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San Diego’s City Hall complex will soon house a homeless shelter.
After a shelter tent for homeless women and families closes this spring, Mayor Kevin Faulconer has decided to move the shelter run by nonprofit Father Joe’s Villages to the second floor of Golden Hall, an event center next to the city administration building.
Golden Hall will likely shelter as many as 150 homeless San Diegans at a time for about three months, Faulconer spokesman Greg Block said Friday.
For more than a year, Father Joe’s Villages has run one of three shelter tents on its plot at 14th and Commercial streets in East Village. But the nonprofit said early on that it planned to build a supportive housing facility there, meaning the shelter would need to close by spring 2019.
For months, city officials have hurried to find a place to move homeless San Diegans and the tent itself.
Now, Block said, the city has settled on both.
The tent itself will eventually go up at 1710 Imperial Ave., a parking lot across the street from Father Joe’s St. Vincent de Paul campus in East Village. The city expects the process will take about three months, and Block said the city recently finalized a lease with the property owner.
While Block said Friday he couldn’t immediately confirm the name of the property owner or other details of the lease, a Jan. 11 city notice first unearthed by the San Diego Union-Tribune said the property is owned by Breitbard Properties LLC.
Before the city and Father Joe’s move the tent to that property, homeless families and women who aren’t connected with more permanent homes by a yet-to-be-determined date in April will move to Golden Hall, a site that’s often been floated by homeless advocates.
Block said the shelter will continue to house homeless women and families when it moves to Golden Hall.
Philanthropists Dan Shea and Peter Seidler, who donated the city’s two other bridge shelter tents, have for months pushed the city to consider Golden Hall as a backup plan once the Father Joe’s shelter comes down.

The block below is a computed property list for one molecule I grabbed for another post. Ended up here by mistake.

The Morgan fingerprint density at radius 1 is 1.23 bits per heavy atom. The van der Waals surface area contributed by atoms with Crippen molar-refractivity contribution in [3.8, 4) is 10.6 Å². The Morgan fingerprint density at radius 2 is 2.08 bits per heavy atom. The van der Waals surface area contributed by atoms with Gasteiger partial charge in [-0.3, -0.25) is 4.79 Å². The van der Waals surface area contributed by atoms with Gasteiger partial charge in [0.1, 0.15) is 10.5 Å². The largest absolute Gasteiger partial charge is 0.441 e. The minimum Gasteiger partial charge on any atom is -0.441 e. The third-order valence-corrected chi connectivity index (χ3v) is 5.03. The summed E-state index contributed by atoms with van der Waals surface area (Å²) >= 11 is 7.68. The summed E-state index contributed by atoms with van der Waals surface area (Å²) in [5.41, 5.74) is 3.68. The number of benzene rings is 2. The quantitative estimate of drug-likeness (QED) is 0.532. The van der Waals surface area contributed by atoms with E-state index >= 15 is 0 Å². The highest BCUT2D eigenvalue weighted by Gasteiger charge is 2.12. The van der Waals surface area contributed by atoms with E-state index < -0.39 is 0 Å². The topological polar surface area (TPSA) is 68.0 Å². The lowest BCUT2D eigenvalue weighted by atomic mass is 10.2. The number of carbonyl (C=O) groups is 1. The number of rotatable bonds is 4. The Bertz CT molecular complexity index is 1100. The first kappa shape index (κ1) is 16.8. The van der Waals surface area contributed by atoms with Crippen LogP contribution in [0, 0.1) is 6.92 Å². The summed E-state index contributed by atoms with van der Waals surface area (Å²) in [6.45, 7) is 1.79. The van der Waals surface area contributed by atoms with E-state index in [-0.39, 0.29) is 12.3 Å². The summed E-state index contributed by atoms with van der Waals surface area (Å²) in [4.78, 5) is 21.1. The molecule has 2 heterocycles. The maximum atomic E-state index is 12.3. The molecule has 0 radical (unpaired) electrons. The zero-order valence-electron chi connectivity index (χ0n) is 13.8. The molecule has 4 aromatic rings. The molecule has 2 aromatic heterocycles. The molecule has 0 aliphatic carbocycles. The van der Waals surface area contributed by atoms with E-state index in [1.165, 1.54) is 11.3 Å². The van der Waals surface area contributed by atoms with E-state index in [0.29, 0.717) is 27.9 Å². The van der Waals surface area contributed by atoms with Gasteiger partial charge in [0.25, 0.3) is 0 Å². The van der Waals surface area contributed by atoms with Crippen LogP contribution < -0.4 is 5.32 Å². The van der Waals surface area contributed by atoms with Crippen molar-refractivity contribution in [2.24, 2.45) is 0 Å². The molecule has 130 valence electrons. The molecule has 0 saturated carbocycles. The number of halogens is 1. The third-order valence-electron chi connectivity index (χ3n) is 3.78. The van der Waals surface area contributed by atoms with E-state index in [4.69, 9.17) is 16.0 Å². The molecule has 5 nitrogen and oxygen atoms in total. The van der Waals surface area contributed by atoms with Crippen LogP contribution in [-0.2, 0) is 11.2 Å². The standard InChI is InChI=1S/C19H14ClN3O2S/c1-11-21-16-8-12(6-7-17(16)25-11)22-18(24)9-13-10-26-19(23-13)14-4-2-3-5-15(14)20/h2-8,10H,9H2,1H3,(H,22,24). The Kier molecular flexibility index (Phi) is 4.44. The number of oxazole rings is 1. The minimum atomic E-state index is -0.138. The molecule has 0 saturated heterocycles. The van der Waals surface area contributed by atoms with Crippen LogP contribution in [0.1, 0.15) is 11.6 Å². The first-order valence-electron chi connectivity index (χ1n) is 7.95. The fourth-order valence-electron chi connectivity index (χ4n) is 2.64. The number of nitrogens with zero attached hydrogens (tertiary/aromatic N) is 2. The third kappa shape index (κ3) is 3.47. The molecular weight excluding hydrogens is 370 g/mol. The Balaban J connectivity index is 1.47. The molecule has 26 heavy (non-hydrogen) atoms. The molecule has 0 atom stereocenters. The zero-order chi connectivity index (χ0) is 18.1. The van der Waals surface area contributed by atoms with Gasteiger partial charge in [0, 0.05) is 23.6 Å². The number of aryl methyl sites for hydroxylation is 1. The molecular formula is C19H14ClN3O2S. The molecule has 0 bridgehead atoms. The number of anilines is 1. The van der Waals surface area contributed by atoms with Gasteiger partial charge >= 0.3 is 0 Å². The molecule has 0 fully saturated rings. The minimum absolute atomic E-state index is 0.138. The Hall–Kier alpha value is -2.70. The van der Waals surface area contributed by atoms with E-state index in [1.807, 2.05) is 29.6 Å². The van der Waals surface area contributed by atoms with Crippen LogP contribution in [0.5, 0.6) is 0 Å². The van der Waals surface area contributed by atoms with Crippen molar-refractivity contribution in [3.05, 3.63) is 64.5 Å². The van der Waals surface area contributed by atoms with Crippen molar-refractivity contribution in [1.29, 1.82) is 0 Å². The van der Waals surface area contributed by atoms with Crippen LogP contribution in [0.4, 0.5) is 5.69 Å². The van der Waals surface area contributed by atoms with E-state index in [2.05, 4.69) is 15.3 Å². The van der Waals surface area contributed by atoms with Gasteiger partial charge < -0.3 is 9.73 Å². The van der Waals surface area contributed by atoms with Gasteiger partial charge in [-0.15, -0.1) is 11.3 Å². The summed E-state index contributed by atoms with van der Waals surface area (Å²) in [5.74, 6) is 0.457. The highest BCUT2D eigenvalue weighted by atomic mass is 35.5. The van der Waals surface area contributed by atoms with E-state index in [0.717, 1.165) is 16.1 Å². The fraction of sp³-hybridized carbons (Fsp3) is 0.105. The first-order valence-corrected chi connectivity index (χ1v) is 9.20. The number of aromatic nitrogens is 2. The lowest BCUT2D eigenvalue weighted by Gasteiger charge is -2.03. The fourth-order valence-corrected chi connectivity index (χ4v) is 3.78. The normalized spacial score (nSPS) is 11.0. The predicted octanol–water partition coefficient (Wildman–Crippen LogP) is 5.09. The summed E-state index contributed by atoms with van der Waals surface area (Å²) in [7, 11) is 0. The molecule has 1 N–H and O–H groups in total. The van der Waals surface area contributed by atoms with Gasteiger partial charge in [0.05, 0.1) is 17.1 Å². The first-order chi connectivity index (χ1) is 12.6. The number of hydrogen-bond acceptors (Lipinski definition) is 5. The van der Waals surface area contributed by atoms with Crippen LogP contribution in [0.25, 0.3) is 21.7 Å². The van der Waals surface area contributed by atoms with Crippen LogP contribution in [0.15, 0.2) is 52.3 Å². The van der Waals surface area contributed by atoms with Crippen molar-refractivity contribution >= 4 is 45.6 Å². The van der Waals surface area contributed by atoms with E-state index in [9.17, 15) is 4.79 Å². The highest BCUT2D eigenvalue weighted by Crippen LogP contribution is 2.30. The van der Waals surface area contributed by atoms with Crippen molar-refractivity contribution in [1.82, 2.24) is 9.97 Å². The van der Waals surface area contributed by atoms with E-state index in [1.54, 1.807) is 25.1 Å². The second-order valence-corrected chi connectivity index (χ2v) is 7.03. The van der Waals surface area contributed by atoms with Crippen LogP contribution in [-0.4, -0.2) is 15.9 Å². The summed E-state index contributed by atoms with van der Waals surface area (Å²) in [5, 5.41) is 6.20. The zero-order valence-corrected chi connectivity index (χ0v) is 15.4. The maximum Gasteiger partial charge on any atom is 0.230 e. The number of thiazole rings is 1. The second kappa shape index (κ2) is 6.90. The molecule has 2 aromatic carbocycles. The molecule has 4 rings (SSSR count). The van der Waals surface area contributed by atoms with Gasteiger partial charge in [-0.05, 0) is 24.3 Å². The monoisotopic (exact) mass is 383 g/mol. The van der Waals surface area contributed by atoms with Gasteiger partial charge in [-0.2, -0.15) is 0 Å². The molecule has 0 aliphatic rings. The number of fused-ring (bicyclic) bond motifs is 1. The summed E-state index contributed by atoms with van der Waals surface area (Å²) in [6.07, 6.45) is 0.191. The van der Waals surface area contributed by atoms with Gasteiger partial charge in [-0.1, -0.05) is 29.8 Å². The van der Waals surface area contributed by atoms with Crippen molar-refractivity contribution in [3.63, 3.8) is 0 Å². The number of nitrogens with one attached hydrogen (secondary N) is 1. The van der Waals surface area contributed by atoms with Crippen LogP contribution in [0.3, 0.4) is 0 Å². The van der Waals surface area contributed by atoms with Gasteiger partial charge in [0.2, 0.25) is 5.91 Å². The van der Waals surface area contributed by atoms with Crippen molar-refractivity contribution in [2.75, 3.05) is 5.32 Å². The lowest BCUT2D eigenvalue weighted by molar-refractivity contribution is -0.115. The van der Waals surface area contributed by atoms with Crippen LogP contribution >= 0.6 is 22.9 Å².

City Councilman Chris Ward, who represents downtown, has also called for Golden Hall to be considered as a temporary housing site.
Shea, a restaurateur, told Voice of San Diego last year that the suggestion had been rebuffed by city officials.
Block said city officials had assessed a number of properties in more recent weeks, including the Old Central Library and recently closed Mission Hills Branch Library, and determined the second floor of Golden Hall would work best.
Block estimated the event facility’s second floor could accommodate at least the roughly 150 people now staying at Father Joe’s Villages tent.
“It’s not an ideal place,” Block told VOSD. “For the three months, we can make it work without a ton of investment.”
Father Joe’s Villages CEO Deacon Jim Vargas said the city notified him on Thursday that it plans to shelter the agency’s bridge shelter clients at Golden Hall this spring.
Vargas, who planned to tour the facility for the first time on Tuesday, said he was excited to hear Golden Hall could accommodate 150 people — the same number his shelter now does.
“That would mean that nobody has to go back onto the streets, and that was one of my requirements, that no one would go back on the street,” Vargas said.
Vargas said he is eager to work through logistics with the city starting next week. He said he looks forward to hashing out whether the shelter’s current on-site services including health care, childcare, employment services and more could also move to Golden Hall.
Shea, Seidler and other philanthropists announced Friday afternoon that they planned to host a Monday press conference to discuss the temporary closure and relocation of the Father Joe’s shelter.
Shea on Friday declined to comment on the city’s decision to temporarily move homeless San Diegans to Golden Hall.
Block said Faulconer — who has often said the city can no longer wait for consensus on homeless-serving projects in the wake of the hepatitis A outbreak — decided recently to follow his own advice and reconsider Golden Hall.
“Ultimately, the decision from the mayor is, ‘I’m the one who said we needed to start saying yes to things, so let’s take another look,’” Block said.
For that reason, Block said, the mayor also plans to use Golden Hall as an occasional inclement weather shelter for homeless San Diegans once Father Joe’s shelter operation moves to the parking lot at 17th Street and Imperial Avenue.